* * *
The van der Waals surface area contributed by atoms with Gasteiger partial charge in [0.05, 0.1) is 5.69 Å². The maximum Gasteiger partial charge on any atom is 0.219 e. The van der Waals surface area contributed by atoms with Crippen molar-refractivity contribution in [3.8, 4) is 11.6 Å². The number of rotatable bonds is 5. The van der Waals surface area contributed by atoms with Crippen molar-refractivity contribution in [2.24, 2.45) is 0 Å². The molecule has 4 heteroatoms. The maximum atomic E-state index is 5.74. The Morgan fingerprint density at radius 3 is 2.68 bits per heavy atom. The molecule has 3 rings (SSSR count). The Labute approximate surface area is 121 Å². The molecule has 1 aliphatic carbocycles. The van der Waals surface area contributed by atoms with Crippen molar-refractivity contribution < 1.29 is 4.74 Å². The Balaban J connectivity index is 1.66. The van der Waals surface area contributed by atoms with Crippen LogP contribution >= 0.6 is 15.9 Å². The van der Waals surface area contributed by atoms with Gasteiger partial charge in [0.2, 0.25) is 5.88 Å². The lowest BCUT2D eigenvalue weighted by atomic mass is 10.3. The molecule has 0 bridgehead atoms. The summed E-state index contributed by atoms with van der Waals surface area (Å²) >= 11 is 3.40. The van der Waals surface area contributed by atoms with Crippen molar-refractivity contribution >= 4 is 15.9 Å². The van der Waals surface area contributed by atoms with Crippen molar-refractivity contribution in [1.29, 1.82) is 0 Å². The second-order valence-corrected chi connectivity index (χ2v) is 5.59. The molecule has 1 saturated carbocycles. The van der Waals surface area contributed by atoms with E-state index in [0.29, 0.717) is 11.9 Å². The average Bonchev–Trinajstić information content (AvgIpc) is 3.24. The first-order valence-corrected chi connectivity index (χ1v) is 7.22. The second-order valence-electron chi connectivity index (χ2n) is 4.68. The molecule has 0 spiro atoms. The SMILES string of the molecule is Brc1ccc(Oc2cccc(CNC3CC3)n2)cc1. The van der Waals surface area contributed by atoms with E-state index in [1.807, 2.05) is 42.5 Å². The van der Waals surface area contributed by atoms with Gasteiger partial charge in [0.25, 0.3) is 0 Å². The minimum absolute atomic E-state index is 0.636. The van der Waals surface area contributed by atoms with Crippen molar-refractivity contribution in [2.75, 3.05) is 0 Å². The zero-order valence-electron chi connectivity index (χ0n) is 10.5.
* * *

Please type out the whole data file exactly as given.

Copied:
The van der Waals surface area contributed by atoms with Gasteiger partial charge in [0.05, 0.1) is 5.69 Å². The maximum Gasteiger partial charge on any atom is 0.219 e. The van der Waals surface area contributed by atoms with Crippen molar-refractivity contribution in [3.8, 4) is 11.6 Å². The number of rotatable bonds is 5. The van der Waals surface area contributed by atoms with Crippen molar-refractivity contribution in [2.24, 2.45) is 0 Å². The molecule has 4 heteroatoms. The maximum atomic E-state index is 5.74. The Morgan fingerprint density at radius 3 is 2.68 bits per heavy atom. The molecule has 3 rings (SSSR count). The Labute approximate surface area is 121 Å². The molecule has 1 aliphatic carbocycles. The van der Waals surface area contributed by atoms with Crippen molar-refractivity contribution < 1.29 is 4.74 Å². The Balaban J connectivity index is 1.66. The van der Waals surface area contributed by atoms with Crippen LogP contribution >= 0.6 is 15.9 Å². The van der Waals surface area contributed by atoms with Gasteiger partial charge in [0.2, 0.25) is 5.88 Å². The lowest BCUT2D eigenvalue weighted by atomic mass is 10.3. The molecule has 0 bridgehead atoms. The summed E-state index contributed by atoms with van der Waals surface area (Å²) >= 11 is 3.40. The van der Waals surface area contributed by atoms with Crippen molar-refractivity contribution >= 4 is 15.9 Å². The van der Waals surface area contributed by atoms with Crippen molar-refractivity contribution in [1.29, 1.82) is 0 Å². The second-order valence-corrected chi connectivity index (χ2v) is 5.59. The molecule has 1 saturated carbocycles. The van der Waals surface area contributed by atoms with E-state index in [0.29, 0.717) is 11.9 Å². The average Bonchev–Trinajstić information content (AvgIpc) is 3.24. The first-order valence-corrected chi connectivity index (χ1v) is 7.22. The second-order valence-electron chi connectivity index (χ2n) is 4.68. The molecule has 0 spiro atoms. The SMILES string of the molecule is Brc1ccc(Oc2cccc(CNC3CC3)n2)cc1. The van der Waals surface area contributed by atoms with E-state index in [1.807, 2.05) is 42.5 Å². The van der Waals surface area contributed by atoms with Gasteiger partial charge in [0.25, 0.3) is 0 Å². The minimum absolute atomic E-state index is 0.636. The van der Waals surface area contributed by atoms with Crippen molar-refractivity contribution in [2.75, 3.05) is 0 Å². The zero-order valence-electron chi connectivity index (χ0n) is 10.5.